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Four Years After Covington Woman's Death, Man is Convicted of Murder

Correction: An earlier version of this article left out the defendant's first name, Jermaine, which has been added. It has also been corrected to reflect that Beamon has been sentenced. Originally the article said that the sentencing would come at a later date.
 
A man was convicted in September in the 2017 slaying of a Covington woman and shooting her father. He was sentenced last week.
 
Jermaine Lamont Beamon, 29, was found guilty by a Kenton County jury on charges of murder and first degree assault. That same jury recommended a sentence of 50 years for the murder and 20 for the assault, to be served consecutively, for a total of 70 years.
 
Kenton Co. Circuit Court Judge Patricia Summe agreed with that recommendation and sentenced Beamon to 70 years.
 
Beamon shot and killed Lazuri Collins, 24, in the area of 13th and Wheeler streets in Covington on July 29, 2017, and wounded her father, Antonio Collins.
 
Lazuri Collins was in the driver's seat of a Toyota Camry when she was shot in the head. Antonio Collins was a passenger in the backseat of the vehicle and was struck by gunshots, suffering serious injuries, but ultimately surviving.
 
It took two years before enough evidence was collected to present to a Kenton Co. Grand Jury in 2019 against Beamon.
 
Kenton County Commonwealth's Attorney Rob Sanders said the investigation was stymied because, despite a street teeming with people, none admitted to witnessing the shooting. The prosecutor commended Chief Rob Nader and the Covington Police Crime Bureau for their commitment to the case and all the hours spent on the investigation. "The Covington Police stood up for Lazuri when others wouldn't and it's their dedication that put her killer in prison," Sanders said.
 
Beamon had been suspected for months, Sanders said, because Beamon had a dispute with Lazuri Collins's boyfriend, Chris Goode. But with no witness to place Beamon at the scene, the case was lacking, he said.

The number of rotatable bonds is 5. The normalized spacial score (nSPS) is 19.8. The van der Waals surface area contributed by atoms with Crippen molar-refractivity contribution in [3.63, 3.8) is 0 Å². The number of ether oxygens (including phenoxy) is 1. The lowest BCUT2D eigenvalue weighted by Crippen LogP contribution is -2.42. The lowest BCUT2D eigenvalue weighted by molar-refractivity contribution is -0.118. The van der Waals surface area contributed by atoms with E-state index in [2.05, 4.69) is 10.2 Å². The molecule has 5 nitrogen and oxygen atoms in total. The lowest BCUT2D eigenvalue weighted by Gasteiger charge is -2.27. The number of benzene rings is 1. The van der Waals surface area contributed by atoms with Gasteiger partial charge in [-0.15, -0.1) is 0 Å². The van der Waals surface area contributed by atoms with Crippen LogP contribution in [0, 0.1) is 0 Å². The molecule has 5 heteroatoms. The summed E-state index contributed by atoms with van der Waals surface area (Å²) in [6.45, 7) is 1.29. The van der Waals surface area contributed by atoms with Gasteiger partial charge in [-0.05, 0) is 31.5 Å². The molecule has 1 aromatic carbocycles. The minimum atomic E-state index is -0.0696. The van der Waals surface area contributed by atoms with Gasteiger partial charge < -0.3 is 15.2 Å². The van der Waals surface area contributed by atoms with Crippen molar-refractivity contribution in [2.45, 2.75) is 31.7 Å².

That changed when a man detectives could prove was present for the shooting got arrested and began to cooperate with police. The man, who is not being identified for his own protection, told detectives that Beamon was, in fact, the gunman. Investigators also received cooperation from a federal inmate, Gregory Pritchett, who testified Beamon admitted to being the shooter and asked for money to live on while he hid from police.
 
Assistant Commonwealth's Attorneys Casey Burns and Emily Arnzen, who prosecuted the case at trial, were able to corroborate the men's testimony with physical evidence recovered from near the shooting scene. Police recovered a handgun and a hoodie from the direction witnesses indicated the gunman ran after the shots. DNA from the hoodie matched Beamon. Ballistics testing of the gun matched it to a bullet recovered from Collins during the autopsy.
 
"I hope the outcome inspires more confidence in law enforcement and the justice system," said Sanders. "Justice for Lazuri would have come a lot sooner if we'd had more cooperation from the start."
 
Sanders also said that the case took so long to complete due to multiple police officers involved retiring along the way. "It was great to see (Retired) Sgt. Brian Kane and (Retired) Sgt. Jim West in action one last time," said Sanders. "Those guys were the best of the best when it comes to cops and they deserve a lot of credit for the dogged pursuit of justice in this case."
 
-Staff report